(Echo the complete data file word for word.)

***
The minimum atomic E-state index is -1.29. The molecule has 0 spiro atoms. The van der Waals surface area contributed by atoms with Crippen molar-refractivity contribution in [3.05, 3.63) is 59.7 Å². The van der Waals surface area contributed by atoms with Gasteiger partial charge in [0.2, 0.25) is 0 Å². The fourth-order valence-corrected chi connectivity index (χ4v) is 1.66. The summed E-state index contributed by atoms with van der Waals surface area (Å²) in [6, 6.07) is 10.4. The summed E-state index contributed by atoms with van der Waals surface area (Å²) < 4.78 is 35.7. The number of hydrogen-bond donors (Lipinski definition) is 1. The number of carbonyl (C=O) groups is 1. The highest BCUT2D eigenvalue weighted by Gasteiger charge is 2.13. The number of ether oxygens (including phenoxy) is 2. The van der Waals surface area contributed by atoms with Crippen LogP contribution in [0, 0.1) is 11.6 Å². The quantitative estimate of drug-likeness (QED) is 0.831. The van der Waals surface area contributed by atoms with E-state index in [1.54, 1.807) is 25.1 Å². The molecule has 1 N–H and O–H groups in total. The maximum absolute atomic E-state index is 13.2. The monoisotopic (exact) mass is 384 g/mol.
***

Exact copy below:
The minimum atomic E-state index is -1.29. The molecule has 0 spiro atoms. The van der Waals surface area contributed by atoms with Crippen molar-refractivity contribution in [3.05, 3.63) is 59.7 Å². The van der Waals surface area contributed by atoms with Gasteiger partial charge in [0.2, 0.25) is 0 Å². The fourth-order valence-corrected chi connectivity index (χ4v) is 1.66. The summed E-state index contributed by atoms with van der Waals surface area (Å²) in [6, 6.07) is 10.4. The summed E-state index contributed by atoms with van der Waals surface area (Å²) < 4.78 is 35.7. The number of hydrogen-bond donors (Lipinski definition) is 1. The number of carbonyl (C=O) groups is 1. The highest BCUT2D eigenvalue weighted by Gasteiger charge is 2.13. The number of ether oxygens (including phenoxy) is 2. The van der Waals surface area contributed by atoms with Crippen LogP contribution in [0, 0.1) is 11.6 Å². The quantitative estimate of drug-likeness (QED) is 0.831. The van der Waals surface area contributed by atoms with E-state index in [1.54, 1.807) is 25.1 Å². The molecule has 1 N–H and O–H groups in total. The maximum absolute atomic E-state index is 13.2. The monoisotopic (exact) mass is 384 g/mol.